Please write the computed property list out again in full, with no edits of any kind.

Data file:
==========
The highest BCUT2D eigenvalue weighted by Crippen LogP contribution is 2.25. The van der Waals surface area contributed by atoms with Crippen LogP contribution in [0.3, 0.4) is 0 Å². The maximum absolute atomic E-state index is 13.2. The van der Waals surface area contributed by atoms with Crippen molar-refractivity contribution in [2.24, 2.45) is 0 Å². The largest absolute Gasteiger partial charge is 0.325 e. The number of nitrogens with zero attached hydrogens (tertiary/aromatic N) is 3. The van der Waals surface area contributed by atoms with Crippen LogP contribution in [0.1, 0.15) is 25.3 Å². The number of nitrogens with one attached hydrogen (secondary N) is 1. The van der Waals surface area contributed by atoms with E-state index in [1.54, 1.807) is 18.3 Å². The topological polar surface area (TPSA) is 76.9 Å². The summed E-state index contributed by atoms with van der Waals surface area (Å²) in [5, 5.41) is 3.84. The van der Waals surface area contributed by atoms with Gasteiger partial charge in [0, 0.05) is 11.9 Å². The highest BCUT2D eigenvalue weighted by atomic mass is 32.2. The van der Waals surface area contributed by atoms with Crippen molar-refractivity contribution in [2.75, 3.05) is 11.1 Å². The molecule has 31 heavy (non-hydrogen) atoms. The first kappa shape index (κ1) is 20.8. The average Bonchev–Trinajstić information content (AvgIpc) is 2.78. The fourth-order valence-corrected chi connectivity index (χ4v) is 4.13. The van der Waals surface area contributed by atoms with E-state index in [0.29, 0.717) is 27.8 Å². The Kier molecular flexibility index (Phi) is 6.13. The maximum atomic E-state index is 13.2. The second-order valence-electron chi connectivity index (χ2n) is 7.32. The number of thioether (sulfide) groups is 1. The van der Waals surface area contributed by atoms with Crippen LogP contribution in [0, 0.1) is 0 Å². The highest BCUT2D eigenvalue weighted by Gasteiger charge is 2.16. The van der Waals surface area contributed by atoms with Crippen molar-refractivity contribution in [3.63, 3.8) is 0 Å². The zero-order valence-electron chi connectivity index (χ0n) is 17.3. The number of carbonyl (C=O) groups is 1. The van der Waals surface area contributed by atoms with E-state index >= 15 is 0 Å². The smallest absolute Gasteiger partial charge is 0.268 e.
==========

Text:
The highest BCUT2D eigenvalue weighted by Crippen LogP contribution is 2.25. The van der Waals surface area contributed by atoms with Crippen LogP contribution in [0.3, 0.4) is 0 Å². The maximum absolute atomic E-state index is 13.2. The van der Waals surface area contributed by atoms with Crippen molar-refractivity contribution in [2.24, 2.45) is 0 Å². The largest absolute Gasteiger partial charge is 0.325 e. The number of nitrogens with zero attached hydrogens (tertiary/aromatic N) is 3. The van der Waals surface area contributed by atoms with Crippen LogP contribution in [0.1, 0.15) is 25.3 Å². The number of nitrogens with one attached hydrogen (secondary N) is 1. The van der Waals surface area contributed by atoms with E-state index in [1.54, 1.807) is 18.3 Å². The topological polar surface area (TPSA) is 76.9 Å². The summed E-state index contributed by atoms with van der Waals surface area (Å²) in [5, 5.41) is 3.84. The van der Waals surface area contributed by atoms with Gasteiger partial charge in [0, 0.05) is 11.9 Å². The highest BCUT2D eigenvalue weighted by atomic mass is 32.2. The van der Waals surface area contributed by atoms with Crippen molar-refractivity contribution in [2.75, 3.05) is 11.1 Å². The molecule has 31 heavy (non-hydrogen) atoms. The first kappa shape index (κ1) is 20.8. The average Bonchev–Trinajstić information content (AvgIpc) is 2.78. The fourth-order valence-corrected chi connectivity index (χ4v) is 4.13. The van der Waals surface area contributed by atoms with E-state index in [0.29, 0.717) is 27.8 Å². The Kier molecular flexibility index (Phi) is 6.13. The maximum atomic E-state index is 13.2. The second-order valence-electron chi connectivity index (χ2n) is 7.32. The number of thioether (sulfide) groups is 1. The van der Waals surface area contributed by atoms with Crippen LogP contribution in [0, 0.1) is 0 Å². The highest BCUT2D eigenvalue weighted by Gasteiger charge is 2.16. The van der Waals surface area contributed by atoms with Crippen molar-refractivity contribution in [3.63, 3.8) is 0 Å². The zero-order valence-electron chi connectivity index (χ0n) is 17.3. The number of carbonyl (C=O) groups is 1. The van der Waals surface area contributed by atoms with E-state index >= 15 is 0 Å². The smallest absolute Gasteiger partial charge is 0.268 e.